The broken grant review system

4 minute read

For a Sunday morning read, there’s Gina Kolata’s article in the NY Times: “Grant System Leads Cancer Researchers to Play It Safe”:

Yet the fight against cancer is going slower than most had hoped, with only small changes in the death rate in the almost 40 years since it began.
One major impediment, scientists agree, is the grant system itself. It has become a sort of jobs program, a way to keep research laboratories going year after year with the understanding that the focus will be on small projects unlikely to take significant steps toward curing cancer.
These grants are not silly, but they are only likely to produce incremental progress, said Dr. Robert C. Young, chancellor at Fox Chase Cancer Center in Philadelphia and chairman of the Board of Scientific Advisors, an independent group that makes recommendations to the cancer institute.
The institutes reviewers choose such projects because, with too little money to finance most proposals, they are timid about taking chances on ones that might not succeed.

The story goes through many of the problems with the current system of peer review, and profiles a few researchers whose “transformative” grants haven’t been funded. This kind of story runs a risk: if you applied for grants and didn’t get them, are you just whining? I mean, ninety percent of grant applications are not funded, so if you’re even average good, you’ve got to submit 10 before you have any expectation of return.

The other risk of the story is that readers will draw that conclusion that there are so many deserving grants that go unfunded, all we need to do is raise the funding level. This overlooks the very high costs of the current review system – flying all those people around for panels, handling the paperwork, paying the grant agencies’ bureaucracies, plus the support staff at universities and other institutions to collect the grant money – “indirect” costs of grants that cover administration now amount to nearly half of federal grant budgets. There’s no question that this money could be better allocated.

The question raised by Kolata’s article: Measured by progress in treatments, the money spent by NIH looks like a poor investment. Is there some way that we could invest the money in grants to yield faster progress? Many researchers (some disappointed in their pursuit of promising ideas) think that more money should be given to projects with higher risks of failure.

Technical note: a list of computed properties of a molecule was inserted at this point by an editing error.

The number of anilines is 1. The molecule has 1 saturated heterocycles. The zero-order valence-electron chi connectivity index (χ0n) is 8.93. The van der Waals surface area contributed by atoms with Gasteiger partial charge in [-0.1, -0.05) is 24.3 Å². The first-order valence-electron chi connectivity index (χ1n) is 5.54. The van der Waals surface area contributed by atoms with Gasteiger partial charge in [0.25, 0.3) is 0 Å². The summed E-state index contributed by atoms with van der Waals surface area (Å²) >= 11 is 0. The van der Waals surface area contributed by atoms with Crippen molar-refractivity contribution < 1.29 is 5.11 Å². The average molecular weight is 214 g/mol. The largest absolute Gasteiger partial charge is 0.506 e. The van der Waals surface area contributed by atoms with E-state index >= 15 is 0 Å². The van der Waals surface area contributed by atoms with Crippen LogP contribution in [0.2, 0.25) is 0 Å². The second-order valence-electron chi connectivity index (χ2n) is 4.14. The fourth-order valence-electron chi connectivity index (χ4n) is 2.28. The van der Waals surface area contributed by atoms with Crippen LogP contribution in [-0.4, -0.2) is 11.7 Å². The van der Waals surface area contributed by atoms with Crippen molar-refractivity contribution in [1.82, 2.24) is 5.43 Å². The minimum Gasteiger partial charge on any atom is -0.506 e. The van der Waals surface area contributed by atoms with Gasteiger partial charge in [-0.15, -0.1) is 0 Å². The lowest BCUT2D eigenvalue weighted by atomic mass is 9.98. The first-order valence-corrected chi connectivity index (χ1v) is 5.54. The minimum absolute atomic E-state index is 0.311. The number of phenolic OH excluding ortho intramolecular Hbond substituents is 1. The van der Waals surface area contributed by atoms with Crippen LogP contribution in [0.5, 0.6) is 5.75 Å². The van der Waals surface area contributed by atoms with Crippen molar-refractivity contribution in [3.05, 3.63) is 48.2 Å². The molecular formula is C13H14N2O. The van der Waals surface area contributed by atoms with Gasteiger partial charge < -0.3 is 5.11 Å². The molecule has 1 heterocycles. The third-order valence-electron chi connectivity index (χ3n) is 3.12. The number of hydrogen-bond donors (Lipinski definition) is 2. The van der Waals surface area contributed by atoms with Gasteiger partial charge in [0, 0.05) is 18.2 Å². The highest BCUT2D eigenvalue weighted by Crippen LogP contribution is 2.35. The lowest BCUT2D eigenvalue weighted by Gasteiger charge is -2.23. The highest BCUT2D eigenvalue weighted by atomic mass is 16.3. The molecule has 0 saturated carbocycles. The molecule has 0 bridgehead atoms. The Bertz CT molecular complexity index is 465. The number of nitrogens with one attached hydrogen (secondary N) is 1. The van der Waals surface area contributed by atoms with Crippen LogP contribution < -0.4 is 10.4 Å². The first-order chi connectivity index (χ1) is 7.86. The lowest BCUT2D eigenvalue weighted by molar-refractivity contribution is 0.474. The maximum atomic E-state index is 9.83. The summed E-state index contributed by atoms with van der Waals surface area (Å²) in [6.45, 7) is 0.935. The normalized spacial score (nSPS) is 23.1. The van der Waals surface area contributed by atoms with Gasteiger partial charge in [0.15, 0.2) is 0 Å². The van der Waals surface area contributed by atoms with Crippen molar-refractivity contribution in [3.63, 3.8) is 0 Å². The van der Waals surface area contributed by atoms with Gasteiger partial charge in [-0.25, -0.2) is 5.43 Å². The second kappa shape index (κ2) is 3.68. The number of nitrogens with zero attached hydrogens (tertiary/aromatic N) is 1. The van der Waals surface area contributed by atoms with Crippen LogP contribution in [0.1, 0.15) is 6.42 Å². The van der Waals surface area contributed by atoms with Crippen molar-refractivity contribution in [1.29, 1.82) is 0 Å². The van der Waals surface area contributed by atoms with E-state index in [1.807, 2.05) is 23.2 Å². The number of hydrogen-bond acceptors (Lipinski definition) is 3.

I view this as a basic reality of science: If you want to discover something new, you have to falsify some existing ideas. So if we want to make scientific progress, we have to invest money to disprove things that many people already believe to be true. It is a scientific mistake to allocate money to projects that do not challenge existing ideas.

As a practical matter, how much money should we invest in risk versus small incremental, low-risk projects? After all, there are ideas, and then there are ideas – well-entrenched, hidebound, review panels goosestepping together ideas. I think a little R. A. Fisher is in order. Think of cancer research as a search space, where research advances are moving toward some (perhaps several) peaks. Now, the question is what kind of change will bring you closer to a peak?

Well, it depends how close to the peak you already are. If you’re already close to a peak, a very large change can do nothing but take you further from it. An incremental change will be roughly halfway likely to take you up a small amount; halfway likely to take you down. So if you think you’re already very close to an acceptable cure rate for cancer, you should focus on the very small incremental improvements.

On the other hand, if you’re far from a peak, a large change is not unlikely to take you closer to the top, and it will certainly get you there a lot faster.

But worse, what if you’re climbing some low peak, where the outcome – even if you do everything entirely right – is poor? A small incremental change will never do any better than the short peak you’re on. But a large change has some chance of finding some other peak – a radical shift in treatment that would bring much better outcomes. The likelihood of that for any particular change may be very low. But your coverage of the search space would be vastly larger – making progress much faster.

That is, assuming you think that the present state of cancer science is far from the best possible treatment plan.

It seems to me that anytime there is a lot of government money involved in research, it’s because the political process has come to some consensus that major, transformative changes are necessary. If you’re not funding large, transformative research, you’re wasting the people’s money.

I’m remembering a story from earlier this year, that concluded that humanities grant panels rank “what is fascinating” over what is likely to be true. I wonder if NIH might do better to import some of those humanities panels to review their grants?

UPDATE (2009-06-28): Yes, I realize I suddenly switched from Fisher’s mutation analogy to Wright’s rugged landscape metaphor.